Tuesday, November 04, 2003

The Scientology Logics

The Scientology Logics are a favorite of mine, probably because they are so useful in my job and I get to use them every day. You could call them "how to think" or "how to solve problems", things that we all need to be able to do effectively to succeed in life.

So I'm going to examine them one-by-one over the next several days.

Logic 1: Knowledge is a whole group or subdivision of a group of data or speculations or conclusions on data or methods of gaining data.

This is the first of the Logics because it is a basic to all logic. You are dealing with knowledge in thinking and problem solving so you have to know what it is. The fact that knowledge contains "data" and "speculations" is important to know because a fact (data) can lead to a solution whereas an opinion (speculation) usually only leads to more opinions and often to an impasse (argument).

So when you are examining a body of knowledge you should divide it up into data (facts), speculations (opinions) and conclusions (always evaluating how correct or incorrect the conclusion is and how it was evolved). Now you can think with it.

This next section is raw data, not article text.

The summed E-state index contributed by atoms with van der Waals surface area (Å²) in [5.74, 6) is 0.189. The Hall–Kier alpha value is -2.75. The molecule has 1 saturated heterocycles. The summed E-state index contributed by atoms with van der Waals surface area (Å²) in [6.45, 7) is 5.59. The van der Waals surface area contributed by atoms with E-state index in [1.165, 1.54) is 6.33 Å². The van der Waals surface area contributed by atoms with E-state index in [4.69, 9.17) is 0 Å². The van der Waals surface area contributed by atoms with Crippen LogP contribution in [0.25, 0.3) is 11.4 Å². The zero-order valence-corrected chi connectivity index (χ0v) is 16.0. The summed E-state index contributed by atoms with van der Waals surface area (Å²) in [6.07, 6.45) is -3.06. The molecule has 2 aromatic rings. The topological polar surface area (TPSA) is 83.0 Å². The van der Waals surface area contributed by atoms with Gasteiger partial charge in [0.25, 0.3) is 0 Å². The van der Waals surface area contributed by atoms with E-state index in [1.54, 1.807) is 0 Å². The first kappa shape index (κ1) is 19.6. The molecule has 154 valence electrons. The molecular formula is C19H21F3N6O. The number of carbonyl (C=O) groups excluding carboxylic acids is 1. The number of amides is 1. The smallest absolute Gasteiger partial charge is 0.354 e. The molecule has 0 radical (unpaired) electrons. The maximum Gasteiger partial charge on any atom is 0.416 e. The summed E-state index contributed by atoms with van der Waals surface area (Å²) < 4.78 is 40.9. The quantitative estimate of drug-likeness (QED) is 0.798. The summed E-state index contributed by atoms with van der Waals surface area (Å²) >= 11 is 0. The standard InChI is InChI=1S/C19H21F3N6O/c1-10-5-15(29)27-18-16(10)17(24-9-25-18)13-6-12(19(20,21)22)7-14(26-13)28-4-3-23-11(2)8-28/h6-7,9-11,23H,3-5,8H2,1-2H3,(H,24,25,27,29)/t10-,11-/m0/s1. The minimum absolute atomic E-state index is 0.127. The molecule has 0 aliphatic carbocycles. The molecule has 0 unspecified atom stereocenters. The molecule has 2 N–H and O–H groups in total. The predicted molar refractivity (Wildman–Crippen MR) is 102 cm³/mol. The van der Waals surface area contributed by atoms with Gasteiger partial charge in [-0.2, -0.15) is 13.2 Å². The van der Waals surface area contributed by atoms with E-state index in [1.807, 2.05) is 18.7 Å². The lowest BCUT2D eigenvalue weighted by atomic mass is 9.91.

The inclusion of "methods of gaining data" in the definition of knowledge greatly expands the entire concept of knowledge and makes it into a living, breathing entity. So often we think of knowledge as something in dried up old books written down centuries ago by some mysterious savant. There are even philosophies founded on the idea that all worthwhile knowledge is beyond human comprehension. Well, if you have a method of gaining data you no longer have to blindly believe what was written by "authorities", because you can find out for yourself.

To me, a method of gaining data is of more value than the data itself, because if you forget some piece of data you can always find it again, but if you forget the method, you're back to accepting what "authority" tells you.

The simplest, but for many most difficult, method of gaining data is observation. The article "Personal Integrity" by L. Ron Hubbard contains vital data on how to observe.

Second hand observation adds the complexity of the reliability and accuracy of the source. Some of the later Logics provide methods for evaluating such.

The Logics themselves contain methods of gaining data so stay tuned. I'll be back with more tomorrow.